I came across Google’s Knol service quite some time ago, but didn’t really pay it much mind at the time as it was in their Lab area, ie under development.
On July 23, 2008 Google made Knol available to everyone, and you can read Google’s press release here.
It will be a rival to Wikipedia, which I’m sure most of us have used at some point to gain insight into a subject we no naught about.
Unlike Wikipedia, however, authors will be named (and hopefully not shamed!) and will be responsible for the content that is made public. Google says:
The key principle behind Knol is authorship. Every knol will have an author (or group of authors) who put their name behind their content. It’s their knol, their voice, their opinion. We expect that there will be multiple knols on the same subject, and we think that is good.
If you contribute to the Knol, you can invite other authors to comment or invite reviews from your peers. As Google puts it:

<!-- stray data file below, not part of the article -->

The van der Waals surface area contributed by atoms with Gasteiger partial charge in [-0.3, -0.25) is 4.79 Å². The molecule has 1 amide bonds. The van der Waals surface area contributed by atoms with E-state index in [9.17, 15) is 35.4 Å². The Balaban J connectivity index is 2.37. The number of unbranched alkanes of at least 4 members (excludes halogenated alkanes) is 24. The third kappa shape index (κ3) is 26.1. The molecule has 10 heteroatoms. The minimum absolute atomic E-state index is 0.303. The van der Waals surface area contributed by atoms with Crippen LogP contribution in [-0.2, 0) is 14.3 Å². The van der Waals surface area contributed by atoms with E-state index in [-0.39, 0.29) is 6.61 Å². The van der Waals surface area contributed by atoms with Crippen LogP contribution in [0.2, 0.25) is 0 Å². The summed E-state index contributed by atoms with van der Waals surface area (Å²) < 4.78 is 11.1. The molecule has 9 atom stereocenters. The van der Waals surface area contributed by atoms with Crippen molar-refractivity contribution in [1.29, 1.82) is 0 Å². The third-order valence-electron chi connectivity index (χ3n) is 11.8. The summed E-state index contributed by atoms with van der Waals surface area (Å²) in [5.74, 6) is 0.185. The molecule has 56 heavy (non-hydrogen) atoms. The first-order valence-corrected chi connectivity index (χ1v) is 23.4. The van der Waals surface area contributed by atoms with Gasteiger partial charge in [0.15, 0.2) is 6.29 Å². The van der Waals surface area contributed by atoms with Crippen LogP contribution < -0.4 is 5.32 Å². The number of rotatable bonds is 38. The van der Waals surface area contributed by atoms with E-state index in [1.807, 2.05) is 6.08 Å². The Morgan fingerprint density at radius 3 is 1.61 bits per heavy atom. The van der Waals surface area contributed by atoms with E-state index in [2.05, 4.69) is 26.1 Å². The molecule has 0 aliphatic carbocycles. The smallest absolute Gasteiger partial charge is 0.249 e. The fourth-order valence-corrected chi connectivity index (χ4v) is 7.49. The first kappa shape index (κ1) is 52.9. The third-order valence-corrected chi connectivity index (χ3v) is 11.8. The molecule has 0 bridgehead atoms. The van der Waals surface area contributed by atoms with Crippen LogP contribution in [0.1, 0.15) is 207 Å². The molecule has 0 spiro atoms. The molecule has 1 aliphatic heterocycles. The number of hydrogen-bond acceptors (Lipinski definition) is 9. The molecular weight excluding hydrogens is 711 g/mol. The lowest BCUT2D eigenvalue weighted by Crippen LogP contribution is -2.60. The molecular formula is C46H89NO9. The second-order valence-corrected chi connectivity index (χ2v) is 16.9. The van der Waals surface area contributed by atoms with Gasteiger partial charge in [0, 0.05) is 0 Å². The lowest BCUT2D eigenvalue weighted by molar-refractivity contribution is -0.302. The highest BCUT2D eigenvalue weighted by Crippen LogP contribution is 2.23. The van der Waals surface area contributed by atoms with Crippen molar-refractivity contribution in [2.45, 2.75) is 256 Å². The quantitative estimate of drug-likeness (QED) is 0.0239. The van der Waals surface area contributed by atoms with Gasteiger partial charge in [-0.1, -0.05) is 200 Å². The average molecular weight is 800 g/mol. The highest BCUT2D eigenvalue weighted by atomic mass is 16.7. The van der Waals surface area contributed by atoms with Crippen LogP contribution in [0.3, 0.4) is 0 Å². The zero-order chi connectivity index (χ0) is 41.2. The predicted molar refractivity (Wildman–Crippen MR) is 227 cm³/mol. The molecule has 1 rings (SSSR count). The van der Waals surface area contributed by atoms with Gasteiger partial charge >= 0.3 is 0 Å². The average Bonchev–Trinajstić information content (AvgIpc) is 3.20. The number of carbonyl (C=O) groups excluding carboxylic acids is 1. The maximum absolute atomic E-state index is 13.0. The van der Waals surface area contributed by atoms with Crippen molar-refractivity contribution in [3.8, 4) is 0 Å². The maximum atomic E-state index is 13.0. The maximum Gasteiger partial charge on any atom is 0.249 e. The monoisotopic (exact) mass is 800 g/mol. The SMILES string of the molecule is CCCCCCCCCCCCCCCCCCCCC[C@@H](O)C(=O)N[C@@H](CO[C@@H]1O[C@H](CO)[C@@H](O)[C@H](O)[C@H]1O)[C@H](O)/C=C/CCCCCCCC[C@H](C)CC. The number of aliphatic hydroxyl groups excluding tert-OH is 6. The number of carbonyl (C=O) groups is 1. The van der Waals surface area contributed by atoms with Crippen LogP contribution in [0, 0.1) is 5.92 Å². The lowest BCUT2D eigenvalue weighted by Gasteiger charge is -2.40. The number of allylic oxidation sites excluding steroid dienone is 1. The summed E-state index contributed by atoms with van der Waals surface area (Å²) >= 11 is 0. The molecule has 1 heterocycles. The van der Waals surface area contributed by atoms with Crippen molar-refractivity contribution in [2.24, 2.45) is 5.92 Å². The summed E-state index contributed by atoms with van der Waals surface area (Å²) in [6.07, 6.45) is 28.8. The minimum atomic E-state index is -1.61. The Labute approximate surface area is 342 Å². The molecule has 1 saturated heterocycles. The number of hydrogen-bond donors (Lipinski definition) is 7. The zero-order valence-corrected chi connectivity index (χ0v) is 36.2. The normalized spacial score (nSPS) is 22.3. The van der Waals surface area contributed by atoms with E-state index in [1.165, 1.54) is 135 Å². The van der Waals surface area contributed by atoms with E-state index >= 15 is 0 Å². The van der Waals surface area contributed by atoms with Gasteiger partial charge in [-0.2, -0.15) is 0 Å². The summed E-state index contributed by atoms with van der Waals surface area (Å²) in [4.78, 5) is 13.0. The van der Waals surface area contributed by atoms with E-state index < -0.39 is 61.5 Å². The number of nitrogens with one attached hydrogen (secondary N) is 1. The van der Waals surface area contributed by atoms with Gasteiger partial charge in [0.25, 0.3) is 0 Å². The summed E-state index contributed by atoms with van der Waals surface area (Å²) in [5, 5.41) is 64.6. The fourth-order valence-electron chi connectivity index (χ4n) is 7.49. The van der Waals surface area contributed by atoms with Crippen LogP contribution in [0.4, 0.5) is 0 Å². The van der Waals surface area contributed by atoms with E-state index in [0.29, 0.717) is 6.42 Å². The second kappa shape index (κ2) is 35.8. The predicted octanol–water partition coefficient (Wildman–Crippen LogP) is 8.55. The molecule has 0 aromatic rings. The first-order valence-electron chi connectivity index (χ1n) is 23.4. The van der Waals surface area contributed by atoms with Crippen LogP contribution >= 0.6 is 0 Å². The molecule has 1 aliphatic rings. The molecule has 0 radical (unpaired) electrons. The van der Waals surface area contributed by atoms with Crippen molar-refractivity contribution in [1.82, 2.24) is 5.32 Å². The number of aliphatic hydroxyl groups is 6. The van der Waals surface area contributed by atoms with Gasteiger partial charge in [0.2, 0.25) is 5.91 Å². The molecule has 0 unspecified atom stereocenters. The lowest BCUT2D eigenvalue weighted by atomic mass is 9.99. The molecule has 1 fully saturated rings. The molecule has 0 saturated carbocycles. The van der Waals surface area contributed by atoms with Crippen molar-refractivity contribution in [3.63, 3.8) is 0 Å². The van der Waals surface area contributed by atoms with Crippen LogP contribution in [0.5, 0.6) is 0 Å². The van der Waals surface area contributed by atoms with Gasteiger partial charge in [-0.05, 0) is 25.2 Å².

Knols include strong community tools which allow for many modes of interaction between readers and authors. People can submit comments, rate, or write a review of a knol.
So what better way than to test it out for myself. If you already have a Google sign-in, then you can just sign into Knol and start typing something of which, hopefully, you do know something about. You can write a Bio for yourself, and set up your preferences, for example: what type of copyright you want on the material (using the Creative Commons tools); whether you want Google ads (Google shares the revenue from these ads with the author); and whether you want any old passerby to be able to edit your finely honed words, or not.
It was all very straightforward, and my Knol entitled Virtual Assistant (VA) is now available for everyone on the planet (with access to the Internet) to see!
And, yes, I will be asking some virtual assistant colleagues of mine to review it, as it will need some more detailed information on there.
For you authors out there with a special area of expertise, get on over to Knol and contribute to the WWW’s new fount of knowledge.